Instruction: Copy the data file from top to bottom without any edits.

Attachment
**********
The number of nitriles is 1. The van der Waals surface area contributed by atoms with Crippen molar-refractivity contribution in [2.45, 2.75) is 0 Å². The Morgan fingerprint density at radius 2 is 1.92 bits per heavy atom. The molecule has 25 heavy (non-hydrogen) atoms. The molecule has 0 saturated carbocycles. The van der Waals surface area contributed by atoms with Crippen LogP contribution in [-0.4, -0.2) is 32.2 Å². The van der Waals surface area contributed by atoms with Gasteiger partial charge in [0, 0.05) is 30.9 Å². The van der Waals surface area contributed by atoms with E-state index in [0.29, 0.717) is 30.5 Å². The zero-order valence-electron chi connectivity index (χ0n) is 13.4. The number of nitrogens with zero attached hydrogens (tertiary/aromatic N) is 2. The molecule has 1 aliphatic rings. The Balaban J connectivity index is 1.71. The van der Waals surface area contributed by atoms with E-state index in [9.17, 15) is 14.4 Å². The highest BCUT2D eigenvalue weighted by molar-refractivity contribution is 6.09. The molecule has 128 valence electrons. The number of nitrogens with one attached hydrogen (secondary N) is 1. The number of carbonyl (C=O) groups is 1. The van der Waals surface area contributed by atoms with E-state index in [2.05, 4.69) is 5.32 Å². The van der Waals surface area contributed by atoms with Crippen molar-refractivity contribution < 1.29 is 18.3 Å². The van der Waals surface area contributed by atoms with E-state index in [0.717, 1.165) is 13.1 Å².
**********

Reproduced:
The number of nitriles is 1. The van der Waals surface area contributed by atoms with Crippen molar-refractivity contribution in [2.45, 2.75) is 0 Å². The Morgan fingerprint density at radius 2 is 1.92 bits per heavy atom. The molecule has 25 heavy (non-hydrogen) atoms. The molecule has 0 saturated carbocycles. The van der Waals surface area contributed by atoms with Crippen LogP contribution in [-0.4, -0.2) is 32.2 Å². The van der Waals surface area contributed by atoms with Gasteiger partial charge in [0, 0.05) is 30.9 Å². The van der Waals surface area contributed by atoms with E-state index in [0.29, 0.717) is 30.5 Å². The zero-order valence-electron chi connectivity index (χ0n) is 13.4. The number of nitrogens with zero attached hydrogens (tertiary/aromatic N) is 2. The molecule has 1 aliphatic rings. The Balaban J connectivity index is 1.71. The van der Waals surface area contributed by atoms with E-state index in [9.17, 15) is 14.4 Å². The highest BCUT2D eigenvalue weighted by molar-refractivity contribution is 6.09. The molecule has 128 valence electrons. The number of nitrogens with one attached hydrogen (secondary N) is 1. The number of carbonyl (C=O) groups is 1. The van der Waals surface area contributed by atoms with E-state index in [2.05, 4.69) is 5.32 Å². The van der Waals surface area contributed by atoms with Crippen molar-refractivity contribution < 1.29 is 18.3 Å². The van der Waals surface area contributed by atoms with E-state index in [0.717, 1.165) is 13.1 Å².